Untraining Vampires

image credit: Sharon Drummond

Lately does it seem like your child is studying how to be a Vampire, and not for Halloween either? It is not uncommon for toddlers to bite, especially if they have limited language skills. Preschoolers may occasionally bite because they are excited, over tired, or feeling a loss of control.

The other day while at lunch with my energetic but very tired 3-year-old grandson, he leaned over towards his mom and tried to bite her forearm. As an active preschooler, it appeared to him that our luncheon had gone on too long.

Here are appropriate and effective ways to deal with children that may engage in biting others:

  • An adult must intervene quickly, calmly, and firmly. Most frequently the biting is a reaction because the child feels out of control which can be very frightening to him. The parent or caregiver therefore needs to stay in control his/herself.
  • Reassure both the biter and the victim; inspect the area where they were bit. This will demonstrate not only the victim’s safety but also consequences and the seriousness of the biter’s behavior.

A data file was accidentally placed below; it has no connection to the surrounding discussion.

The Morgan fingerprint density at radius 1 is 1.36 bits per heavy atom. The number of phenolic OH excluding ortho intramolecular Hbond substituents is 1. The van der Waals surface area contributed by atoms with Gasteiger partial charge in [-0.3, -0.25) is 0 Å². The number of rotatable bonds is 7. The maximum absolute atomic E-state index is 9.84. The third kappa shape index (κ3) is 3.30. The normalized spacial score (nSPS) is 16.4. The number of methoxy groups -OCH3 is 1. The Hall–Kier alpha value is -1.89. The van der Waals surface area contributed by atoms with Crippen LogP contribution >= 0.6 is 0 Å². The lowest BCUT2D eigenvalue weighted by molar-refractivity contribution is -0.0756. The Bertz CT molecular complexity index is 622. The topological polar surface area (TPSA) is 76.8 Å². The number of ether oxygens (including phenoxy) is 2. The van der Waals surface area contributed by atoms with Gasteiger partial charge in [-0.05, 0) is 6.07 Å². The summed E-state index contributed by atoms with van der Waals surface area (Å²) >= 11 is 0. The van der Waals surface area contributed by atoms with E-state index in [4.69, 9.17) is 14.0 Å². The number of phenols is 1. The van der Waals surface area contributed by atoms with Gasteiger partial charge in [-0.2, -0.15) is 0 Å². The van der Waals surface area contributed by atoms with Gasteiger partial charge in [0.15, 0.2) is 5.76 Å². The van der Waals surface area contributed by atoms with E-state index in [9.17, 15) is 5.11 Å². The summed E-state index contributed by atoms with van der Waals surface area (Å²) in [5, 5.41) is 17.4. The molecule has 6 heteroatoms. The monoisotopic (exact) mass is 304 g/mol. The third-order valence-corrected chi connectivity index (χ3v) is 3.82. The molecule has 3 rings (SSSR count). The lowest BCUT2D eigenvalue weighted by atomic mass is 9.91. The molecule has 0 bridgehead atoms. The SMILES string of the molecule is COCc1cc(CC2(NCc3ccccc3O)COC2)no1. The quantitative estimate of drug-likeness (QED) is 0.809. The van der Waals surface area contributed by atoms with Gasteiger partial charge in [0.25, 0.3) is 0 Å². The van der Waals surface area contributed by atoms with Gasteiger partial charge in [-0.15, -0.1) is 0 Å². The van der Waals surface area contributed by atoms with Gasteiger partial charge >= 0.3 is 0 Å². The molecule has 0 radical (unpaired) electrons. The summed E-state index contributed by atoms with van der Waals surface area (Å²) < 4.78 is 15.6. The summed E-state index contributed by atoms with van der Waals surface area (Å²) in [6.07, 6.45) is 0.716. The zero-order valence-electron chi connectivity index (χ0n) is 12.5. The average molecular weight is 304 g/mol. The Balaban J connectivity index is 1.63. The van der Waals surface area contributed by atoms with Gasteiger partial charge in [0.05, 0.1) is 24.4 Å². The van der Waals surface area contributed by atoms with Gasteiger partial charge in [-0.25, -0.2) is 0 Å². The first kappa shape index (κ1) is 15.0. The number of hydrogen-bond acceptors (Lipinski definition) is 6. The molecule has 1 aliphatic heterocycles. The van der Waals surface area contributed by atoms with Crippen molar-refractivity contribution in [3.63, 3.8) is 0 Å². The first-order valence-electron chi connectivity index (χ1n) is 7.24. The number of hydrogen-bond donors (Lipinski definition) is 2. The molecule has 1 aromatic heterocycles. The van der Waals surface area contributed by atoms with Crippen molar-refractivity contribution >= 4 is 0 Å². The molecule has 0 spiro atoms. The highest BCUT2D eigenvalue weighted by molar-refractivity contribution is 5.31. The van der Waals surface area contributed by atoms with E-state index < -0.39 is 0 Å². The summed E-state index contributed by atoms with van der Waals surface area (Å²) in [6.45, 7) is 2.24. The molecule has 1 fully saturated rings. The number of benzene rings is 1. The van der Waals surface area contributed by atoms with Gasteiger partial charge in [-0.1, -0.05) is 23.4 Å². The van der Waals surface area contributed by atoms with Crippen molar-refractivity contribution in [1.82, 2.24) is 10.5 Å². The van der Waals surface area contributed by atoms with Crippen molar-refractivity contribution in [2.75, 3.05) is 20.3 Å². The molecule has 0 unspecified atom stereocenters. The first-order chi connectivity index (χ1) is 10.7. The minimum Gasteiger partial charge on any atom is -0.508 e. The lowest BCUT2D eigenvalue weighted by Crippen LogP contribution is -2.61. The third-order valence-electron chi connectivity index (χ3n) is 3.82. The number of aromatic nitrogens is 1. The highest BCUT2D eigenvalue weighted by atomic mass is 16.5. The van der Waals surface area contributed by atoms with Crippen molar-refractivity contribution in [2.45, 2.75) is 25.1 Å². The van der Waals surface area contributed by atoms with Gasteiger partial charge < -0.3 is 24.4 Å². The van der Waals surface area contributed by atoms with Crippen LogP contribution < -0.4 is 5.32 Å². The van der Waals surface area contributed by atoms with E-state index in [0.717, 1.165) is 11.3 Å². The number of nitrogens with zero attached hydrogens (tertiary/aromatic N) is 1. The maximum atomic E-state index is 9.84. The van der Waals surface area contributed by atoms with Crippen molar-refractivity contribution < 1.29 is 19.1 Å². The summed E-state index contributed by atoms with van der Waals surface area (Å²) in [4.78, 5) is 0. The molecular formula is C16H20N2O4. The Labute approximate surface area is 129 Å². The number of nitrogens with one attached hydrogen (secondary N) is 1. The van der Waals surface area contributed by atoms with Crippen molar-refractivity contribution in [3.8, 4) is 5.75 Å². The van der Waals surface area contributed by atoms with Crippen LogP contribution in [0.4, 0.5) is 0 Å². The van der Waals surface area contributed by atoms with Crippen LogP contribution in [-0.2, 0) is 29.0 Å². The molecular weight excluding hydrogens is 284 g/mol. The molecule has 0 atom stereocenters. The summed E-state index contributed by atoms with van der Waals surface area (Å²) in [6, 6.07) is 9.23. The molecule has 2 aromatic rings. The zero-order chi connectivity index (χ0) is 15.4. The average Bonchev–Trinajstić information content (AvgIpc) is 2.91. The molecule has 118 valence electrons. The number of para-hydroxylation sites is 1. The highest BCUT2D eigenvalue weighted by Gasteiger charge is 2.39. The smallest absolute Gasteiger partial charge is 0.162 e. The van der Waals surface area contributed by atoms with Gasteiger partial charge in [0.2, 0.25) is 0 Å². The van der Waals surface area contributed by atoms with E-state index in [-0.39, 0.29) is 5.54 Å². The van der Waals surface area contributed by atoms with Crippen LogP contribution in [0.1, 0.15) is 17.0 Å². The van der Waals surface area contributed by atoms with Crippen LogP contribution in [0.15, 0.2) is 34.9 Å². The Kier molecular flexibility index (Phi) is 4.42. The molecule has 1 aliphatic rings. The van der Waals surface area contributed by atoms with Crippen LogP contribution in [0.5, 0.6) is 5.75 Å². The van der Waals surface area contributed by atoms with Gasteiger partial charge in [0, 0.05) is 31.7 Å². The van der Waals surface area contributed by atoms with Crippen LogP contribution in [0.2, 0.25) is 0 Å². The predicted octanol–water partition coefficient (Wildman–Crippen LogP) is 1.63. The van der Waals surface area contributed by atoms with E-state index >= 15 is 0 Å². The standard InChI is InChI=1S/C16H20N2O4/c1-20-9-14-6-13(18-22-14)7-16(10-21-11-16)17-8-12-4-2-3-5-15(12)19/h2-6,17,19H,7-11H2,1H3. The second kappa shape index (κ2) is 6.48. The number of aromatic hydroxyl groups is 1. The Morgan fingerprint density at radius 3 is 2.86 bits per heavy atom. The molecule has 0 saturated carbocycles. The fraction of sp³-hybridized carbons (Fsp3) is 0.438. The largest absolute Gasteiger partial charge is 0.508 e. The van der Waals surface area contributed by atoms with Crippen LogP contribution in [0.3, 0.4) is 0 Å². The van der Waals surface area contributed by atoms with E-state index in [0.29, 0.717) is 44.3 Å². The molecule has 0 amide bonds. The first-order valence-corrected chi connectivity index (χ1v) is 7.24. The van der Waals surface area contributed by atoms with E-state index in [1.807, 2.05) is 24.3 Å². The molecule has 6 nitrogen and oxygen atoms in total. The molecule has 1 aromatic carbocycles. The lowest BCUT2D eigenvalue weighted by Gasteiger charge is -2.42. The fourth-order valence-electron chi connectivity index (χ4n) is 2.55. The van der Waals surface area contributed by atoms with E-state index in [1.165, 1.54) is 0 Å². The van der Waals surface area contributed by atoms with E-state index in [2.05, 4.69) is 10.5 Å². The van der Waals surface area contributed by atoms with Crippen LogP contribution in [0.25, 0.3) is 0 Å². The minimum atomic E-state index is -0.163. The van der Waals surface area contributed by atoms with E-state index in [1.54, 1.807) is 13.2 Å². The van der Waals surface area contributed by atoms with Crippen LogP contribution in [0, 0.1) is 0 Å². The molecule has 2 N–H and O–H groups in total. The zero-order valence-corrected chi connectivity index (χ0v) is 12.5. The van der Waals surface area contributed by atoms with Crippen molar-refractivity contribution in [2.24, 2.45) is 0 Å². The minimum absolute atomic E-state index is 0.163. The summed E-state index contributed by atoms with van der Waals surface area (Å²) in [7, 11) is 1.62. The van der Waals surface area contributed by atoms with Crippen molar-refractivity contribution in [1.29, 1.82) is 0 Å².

• Encourage in a non forceful manner that the child comfort the victim with hug, words or pats. This will demonstrate that gentleness and kindness are expected.
  • Give the child words to use such as “can I play with that” or “now it’s my turn”.
  • Assess what led to the biting; is the child tired, bored, over stimulated, possibly feeling frustrated, or territorial.
  • Offer alternatives for the child to express feelings of frustration or anger such as clay to pound, coloring a picture, or tossing a ball.
  • Avoid over-stimulation of your child.
  • Evaluate the child’s environment, to ensure ample play space equipment, toys and teach taking turns with toys.
  • Praise the child’s appropriate and cooperative behavior.
  • Never bite the child back, as this is confusing and not responding in a teaching manner.
  • Discuss the situation with the child’s pediatrician if they continue this behavior.
  • Make this a teachable moment. Point out that all biting hurts.
Has your child bitten you or someone else? How did you handle it?
–Kim Steggles MA, LLP, Beaumont Parenting Program 

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